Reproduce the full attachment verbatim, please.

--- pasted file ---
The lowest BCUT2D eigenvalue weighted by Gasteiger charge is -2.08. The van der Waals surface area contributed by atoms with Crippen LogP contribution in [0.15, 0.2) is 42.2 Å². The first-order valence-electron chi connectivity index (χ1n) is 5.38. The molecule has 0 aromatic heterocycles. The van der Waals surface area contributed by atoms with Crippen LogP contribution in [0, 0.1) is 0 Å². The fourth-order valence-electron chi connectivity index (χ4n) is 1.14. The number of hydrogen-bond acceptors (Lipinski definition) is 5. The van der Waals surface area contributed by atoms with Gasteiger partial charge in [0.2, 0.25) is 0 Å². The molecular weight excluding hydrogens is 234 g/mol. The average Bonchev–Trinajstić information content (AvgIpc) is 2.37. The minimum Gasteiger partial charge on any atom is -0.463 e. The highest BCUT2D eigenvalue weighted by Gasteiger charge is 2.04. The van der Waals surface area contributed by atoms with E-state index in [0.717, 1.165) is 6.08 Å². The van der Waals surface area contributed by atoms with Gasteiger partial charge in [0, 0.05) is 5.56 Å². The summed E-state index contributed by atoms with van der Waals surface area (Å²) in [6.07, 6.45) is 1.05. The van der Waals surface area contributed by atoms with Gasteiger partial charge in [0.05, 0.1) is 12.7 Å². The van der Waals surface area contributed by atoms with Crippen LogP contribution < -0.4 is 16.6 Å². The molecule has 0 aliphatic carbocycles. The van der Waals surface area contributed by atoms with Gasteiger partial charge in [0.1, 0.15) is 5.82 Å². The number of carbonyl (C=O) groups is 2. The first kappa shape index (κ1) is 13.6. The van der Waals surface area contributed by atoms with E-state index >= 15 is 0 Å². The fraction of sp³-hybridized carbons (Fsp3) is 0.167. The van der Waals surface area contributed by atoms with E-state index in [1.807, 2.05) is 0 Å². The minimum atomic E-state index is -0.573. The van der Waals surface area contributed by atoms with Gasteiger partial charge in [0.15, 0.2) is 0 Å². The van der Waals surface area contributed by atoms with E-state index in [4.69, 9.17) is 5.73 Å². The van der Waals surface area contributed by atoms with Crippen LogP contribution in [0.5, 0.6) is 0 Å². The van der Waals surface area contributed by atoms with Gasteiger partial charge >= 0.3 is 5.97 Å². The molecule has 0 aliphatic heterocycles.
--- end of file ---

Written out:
The lowest BCUT2D eigenvalue weighted by Gasteiger charge is -2.08. The van der Waals surface area contributed by atoms with Crippen LogP contribution in [0.15, 0.2) is 42.2 Å². The first-order valence-electron chi connectivity index (χ1n) is 5.38. The molecule has 0 aromatic heterocycles. The van der Waals surface area contributed by atoms with Crippen LogP contribution in [0, 0.1) is 0 Å². The fourth-order valence-electron chi connectivity index (χ4n) is 1.14. The number of hydrogen-bond acceptors (Lipinski definition) is 5. The van der Waals surface area contributed by atoms with Gasteiger partial charge in [0.2, 0.25) is 0 Å². The molecular weight excluding hydrogens is 234 g/mol. The average Bonchev–Trinajstić information content (AvgIpc) is 2.37. The minimum Gasteiger partial charge on any atom is -0.463 e. The highest BCUT2D eigenvalue weighted by Gasteiger charge is 2.04. The van der Waals surface area contributed by atoms with E-state index in [0.717, 1.165) is 6.08 Å². The van der Waals surface area contributed by atoms with Gasteiger partial charge in [0, 0.05) is 5.56 Å². The summed E-state index contributed by atoms with van der Waals surface area (Å²) in [6.07, 6.45) is 1.05. The van der Waals surface area contributed by atoms with Gasteiger partial charge in [0.05, 0.1) is 12.7 Å². The van der Waals surface area contributed by atoms with Crippen LogP contribution < -0.4 is 16.6 Å². The molecule has 0 aliphatic carbocycles. The van der Waals surface area contributed by atoms with Gasteiger partial charge in [0.1, 0.15) is 5.82 Å². The number of carbonyl (C=O) groups is 2. The first kappa shape index (κ1) is 13.6. The van der Waals surface area contributed by atoms with E-state index >= 15 is 0 Å². The fraction of sp³-hybridized carbons (Fsp3) is 0.167. The van der Waals surface area contributed by atoms with E-state index in [1.807, 2.05) is 0 Å². The minimum atomic E-state index is -0.573. The van der Waals surface area contributed by atoms with Gasteiger partial charge in [0.15, 0.2) is 0 Å². The van der Waals surface area contributed by atoms with E-state index in [4.69, 9.17) is 5.73 Å². The van der Waals surface area contributed by atoms with Crippen LogP contribution in [0.5, 0.6) is 0 Å². The van der Waals surface area contributed by atoms with Gasteiger partial charge >= 0.3 is 5.97 Å². The molecule has 0 aliphatic heterocycles.